Correct way of handling the output layer deltas in neural networks

According to Andrew Ng's Coursera Machine Learning course (notes here and here), a training algorithm for neural nets is this:

1. $\delta^{(L)} = a^{(L)} - y$
2. $\text{for }l = L-1, ..., 2\text{ do}$
3. $\quad \delta^{(l)} = (\Theta^{(l)})^T \delta^{(l + 1)} .* g'(z^{(l)})$
4. $\text{end}$

Then, for computing the actual gradients:

1. $\text{Set }\Delta^{(l)} = 0,\text{ for }l = 1, ..., L-1$
2. $\text{for }i = 1, ..., m\text{ do}$
3. $\quad \text{Set }a^{(1)} = x^{(i)}$
4. $\quad \text{Compute }a^{(l)}\text{ for }l=2,...,L \text{ using forward propagation (Algorithm 1)}$
5. $\quad \text{Using }y^{(i)}, \text{compute } \delta^{(l)} \text{ for } l = L, ..., 2 \\ \qquad\text{ using the backpropagation algorithm (Algorithm 2)}$
6. $\quad \Delta^{(l)} = \Delta^{(l)} + \delta^{(l+1)}(a^{(l)})^T \text{ for }l=L-1, ..., 1$
7. $\text{end}$

However, this seems to contradict this (page 7, taken from Mitchell's book I believe, but also in various other tutorials: here and here for example), where the output layer delta is defined as:

$${\delta^{(L)} = (a^{(L)} - y}).*(a^{(L)}.*(1-a^{(L)}))$$

So the derivative of the output layer outputs is also factored in. In the above, $a$ always represents the output of a layer and $z$ is the "raw computation" of a layer, before the sigmoid function is applied to it. $.*$ is element-wise multiplication.

According to what I learned and understand, you should factor in the derivative as well. According to my experiments, things work a little better if you do, but I haven't been able to test too much.

Which is the correct way? Or are they equivalent but I misunderstood something about the first notation (and therefore also implemented it wrong)? Or it doesn't matter and I'll just need proper hyperparameters for each to obtain similar results?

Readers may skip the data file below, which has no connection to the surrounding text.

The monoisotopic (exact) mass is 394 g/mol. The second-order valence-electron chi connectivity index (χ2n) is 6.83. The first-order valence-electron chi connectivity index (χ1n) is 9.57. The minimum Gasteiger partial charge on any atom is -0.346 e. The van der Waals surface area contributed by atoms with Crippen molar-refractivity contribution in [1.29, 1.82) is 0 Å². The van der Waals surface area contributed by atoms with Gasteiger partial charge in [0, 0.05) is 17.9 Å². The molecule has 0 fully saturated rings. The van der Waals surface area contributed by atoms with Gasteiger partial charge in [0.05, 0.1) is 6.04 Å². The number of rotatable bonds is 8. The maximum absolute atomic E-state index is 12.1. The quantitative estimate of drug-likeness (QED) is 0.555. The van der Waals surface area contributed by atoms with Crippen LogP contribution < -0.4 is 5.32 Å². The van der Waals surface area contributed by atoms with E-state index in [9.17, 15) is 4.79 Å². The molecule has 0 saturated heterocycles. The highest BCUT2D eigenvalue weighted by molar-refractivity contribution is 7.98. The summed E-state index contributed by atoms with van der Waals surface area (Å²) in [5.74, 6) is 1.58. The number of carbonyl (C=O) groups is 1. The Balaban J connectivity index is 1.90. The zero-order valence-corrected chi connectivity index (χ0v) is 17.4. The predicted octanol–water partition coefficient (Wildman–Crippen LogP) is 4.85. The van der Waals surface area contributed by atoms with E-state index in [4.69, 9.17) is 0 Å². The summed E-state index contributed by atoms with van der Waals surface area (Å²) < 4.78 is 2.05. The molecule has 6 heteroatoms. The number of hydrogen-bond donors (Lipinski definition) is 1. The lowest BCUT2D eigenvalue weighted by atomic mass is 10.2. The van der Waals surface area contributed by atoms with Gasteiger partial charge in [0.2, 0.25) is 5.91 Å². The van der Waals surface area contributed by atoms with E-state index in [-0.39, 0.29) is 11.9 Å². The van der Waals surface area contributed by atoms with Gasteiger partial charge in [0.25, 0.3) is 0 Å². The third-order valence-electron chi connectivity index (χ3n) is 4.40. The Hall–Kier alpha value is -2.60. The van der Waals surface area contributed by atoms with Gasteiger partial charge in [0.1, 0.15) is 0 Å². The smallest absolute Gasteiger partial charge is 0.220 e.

Here is some code that shows what I mean:

X = np.array([ [0,0,1],[0,1,1],[1,0,1],[1,1,1] ])
y = np.array([[0,1,1,0]]).T
syn0 = 2*np.random.random((3,4)) - 1
syn1 = 2*np.random.random((4,1)) - 1
for j in xrange(60000):
l1 = 1/(1+np.exp(-(np.dot(X,syn0))))
l2 = 1/(1+np.exp(-(np.dot(l1,syn1))))
l2_delta = (y - l2)*(l2*(1-l2)) #######################
l1_delta = l2_delta.dot(syn1.T) * (l1 * (1-l1))
syn1 += l1.T.dot(l2_delta)
syn0 += X.T.dot(l1_delta)


According to my understanding, Andrew Ng's version suggests replacing the line marked with hashtags with just this:

l2_delta = y - l2


Also according to my understanding, doing that would be wrong.

I think I figured out my mistake.

Both versions are correct under the right loss function.

Andrew Ng's version uses log loss:

$$J(\theta)=-\frac{1}{N}\sum_{i=1}^{N}\Big(y_ilog\big(h_\theta(x_i)\big)+(1-y_i)log\big(1-h_\theta(x_i)\big)\Big)$$

Where:

$$h_\theta(x) = g(x\theta) = \frac{1}{1+exp(-x\theta)}$$

Let's take the derivative of this (I'm shortening this a little by dropping the sum) with respect to $\theta$:

\begin{align} &\frac{\partial}{\partial \theta} \Big(ylog\big(h_\theta(x)\big)+(1-y)log\big(1-h_\theta(x)\big)\Big) \\ &=y\frac{1}{h_\theta(x)}g(x\theta)\big(1-g(x\theta)\big)x+(1-y)\frac{1}{1-h_\theta(x)}g(x\theta)\big(g(x\theta)-1\big)x \\ &=y\big(1-g(x\theta)\big)x-(1-y)g(x\theta)x \\ &=yx-yg(x\theta)x-g(x\theta)x+yg(x\theta)x \\ &=\big(y-g(x\theta)\big)x \end{align}

Mitchell's version uses squared loss, which is defined along these lines:

$$J(\theta)=-\frac{1}{2N}\sum_{i=1}^{N}\Big(y_i-h_\theta(x_i)\Big)^2$$

Taking the derivative with respect to $\theta$ as we did above, we get:

\begin{align} &\frac{\partial}{\partial \theta}\Big(y-h_\theta(x)\Big)^2\\ &=2\big(y-h_\theta(x)\big)g(x\theta)\big(g(x\theta)-1\big)x \\ &=2\big(h_\theta(x)-y\big)g(x\theta)\big(1-g(x\theta)\big)x \end{align}

I missed the fact that they were using different loss functions. Both versions are correct.